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VicPD issues caution after another police notebook ends up in possession of 'criminal element'

The notebook “was in the temporary possession of the criminal element of Greater Victoria,” says a letter from the Victoria Police Department to those affected by the privacy breach.

Victoria police are advising people whose personal information was in an officer’s notebook that was lost for eight days last month to consider staying in a different location, locking their doors and being aware of their surroundings.

The notebook “was in the temporary possession of the criminal element of Greater Victoria,” says a letter from the Victoria Police Department to those affected by the privacy breach.

The breach occurred on Feb. 14 and the department became aware of it on Feb. 20, the letter says. Names, addresses and vehicle information were included in the notebook.

VicPD suggests those affected by the breach consider allowing police to flag their addresses with a “hazard flag” to alert 911 operators and police of a possible threat at the residence if they call police.

It’s the second time in a little over a year that an officer’s notebook with personal information has been lost. In February 2023, VicPD said an officer’s notebook that contained the names of about 60 people related to police activity or investigations was lost in December 2022.

The notebook was recovered after going missing for five days, but the contents were copied and circulated among the region’s “criminal element,” and department leadership was not aware it had gone missing until February, VicPD said at the time. Information in the notebook was allegedly used to conduct a criminal offence in Saanich, the department said.

Donald McKay, a criminal defence lawyer in Victoria, said a client was notified Monday of the lost notebook containing her information. Her information was also in the notebook that was lost in December 2022, he said.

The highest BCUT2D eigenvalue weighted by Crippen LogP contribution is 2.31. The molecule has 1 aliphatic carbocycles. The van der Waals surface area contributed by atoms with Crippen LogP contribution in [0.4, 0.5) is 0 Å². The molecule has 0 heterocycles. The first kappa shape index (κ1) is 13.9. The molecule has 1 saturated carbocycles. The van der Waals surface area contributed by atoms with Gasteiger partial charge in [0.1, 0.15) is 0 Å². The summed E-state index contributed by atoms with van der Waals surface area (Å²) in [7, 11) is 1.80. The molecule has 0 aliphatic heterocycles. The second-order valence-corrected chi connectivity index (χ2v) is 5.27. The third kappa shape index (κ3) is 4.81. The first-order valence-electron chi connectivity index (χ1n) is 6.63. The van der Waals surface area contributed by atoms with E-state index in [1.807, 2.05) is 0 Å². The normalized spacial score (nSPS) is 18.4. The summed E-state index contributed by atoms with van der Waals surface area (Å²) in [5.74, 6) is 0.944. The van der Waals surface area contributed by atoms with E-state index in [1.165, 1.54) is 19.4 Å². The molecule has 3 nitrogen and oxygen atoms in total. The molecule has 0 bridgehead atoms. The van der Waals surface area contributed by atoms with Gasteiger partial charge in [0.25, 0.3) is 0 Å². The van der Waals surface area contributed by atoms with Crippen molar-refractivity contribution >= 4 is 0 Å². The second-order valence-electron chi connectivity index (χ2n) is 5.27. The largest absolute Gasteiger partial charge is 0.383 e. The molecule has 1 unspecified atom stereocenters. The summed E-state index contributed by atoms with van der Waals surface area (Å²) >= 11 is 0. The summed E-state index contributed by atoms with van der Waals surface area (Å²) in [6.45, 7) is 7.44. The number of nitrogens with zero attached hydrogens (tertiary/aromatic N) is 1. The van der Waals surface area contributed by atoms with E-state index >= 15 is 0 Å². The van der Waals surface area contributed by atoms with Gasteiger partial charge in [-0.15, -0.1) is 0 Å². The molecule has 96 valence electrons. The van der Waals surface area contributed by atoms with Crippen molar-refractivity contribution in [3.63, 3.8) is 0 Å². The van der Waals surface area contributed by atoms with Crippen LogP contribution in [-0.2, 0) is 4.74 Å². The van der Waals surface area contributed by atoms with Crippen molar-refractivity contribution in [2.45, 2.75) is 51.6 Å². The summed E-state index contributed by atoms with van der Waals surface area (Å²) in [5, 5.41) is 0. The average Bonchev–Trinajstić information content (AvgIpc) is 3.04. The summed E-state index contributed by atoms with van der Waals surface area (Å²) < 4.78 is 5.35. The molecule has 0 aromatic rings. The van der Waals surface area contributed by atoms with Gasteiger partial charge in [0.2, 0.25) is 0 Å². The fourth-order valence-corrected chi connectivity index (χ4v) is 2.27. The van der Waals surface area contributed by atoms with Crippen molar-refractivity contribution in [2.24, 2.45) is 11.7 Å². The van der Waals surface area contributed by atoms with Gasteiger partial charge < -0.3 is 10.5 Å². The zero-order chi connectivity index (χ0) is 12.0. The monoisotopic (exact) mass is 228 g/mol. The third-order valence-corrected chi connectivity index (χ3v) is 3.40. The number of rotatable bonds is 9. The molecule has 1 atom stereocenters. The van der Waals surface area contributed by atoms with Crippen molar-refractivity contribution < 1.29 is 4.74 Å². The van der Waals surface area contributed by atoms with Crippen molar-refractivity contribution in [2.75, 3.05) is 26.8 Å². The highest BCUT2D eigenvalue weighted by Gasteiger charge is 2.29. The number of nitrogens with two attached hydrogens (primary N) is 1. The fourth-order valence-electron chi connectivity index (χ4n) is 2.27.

Shortly after the first notebook was lost, she was the victim of a home invasion that was believed to be linked to the notebook, McKay said. “Twice in two years seems to be absurd, quite frankly. And it raises the question of whether or not this is a frequent occurrence and it’s only come to light because she happened to be involved in two circumstances,” he said.

His client, who does not want to be named, told McKay she is safe and taking precautions.

Lawyer P.G. Kent, whose client’s information was also in the most recent lost notebook, is considering bringing a class-action lawsuit against VicPD. The information in the notebook is private and should have been safeguarded, he said. “You can imagine the fear that this letter would instil in someone receiving it,” Kent said.

Those affected don’t know what is in the notebook or who had access to it, causing anxiety, he said.

VicPD has notified the Office of the Information and Privacy Commissioner of the breach and says in the letter it is reviewing its policies to prevent a similar incident in the future.

Victoria police spokesperson Cheryl Major told the Times Colonist the latest lost notebook is the only one that’s been misplaced since the December 2022 incident, adding it’s not a common occurrence.

“We understand that any breach of privacy is concerning and we apologize. We have conducted a risk assessment with our analysis and intelligence section, and have no reason to believe there is risk to any person whose information appeared in this notebook,” she said.

The department will collaborate with any affected person who wishes to make a safety plan, she stated.

VicPD changed its notebook policy in April 2023 and officers must report a lost, found or damaged notebook to a supervisor “as soon as practical,” Major said.

In the most recent case, the officer informed superiors as soon as they realized the notebook was missing, she said.

The department acknowledges that such incidents could be lessened with technology and is seeking a digital alternative to paper notebooks to decrease the risk of a lost notebook in the future, Major said.

After the December 2022 incident, VicPD notified the Office of the Police Complaint Commissioner and requested an external investigation.

The officer who lost his notebook and did not report it was found guilty of misconduct and given a verbal reprimand as a result of the OPCC investigation, Major said.

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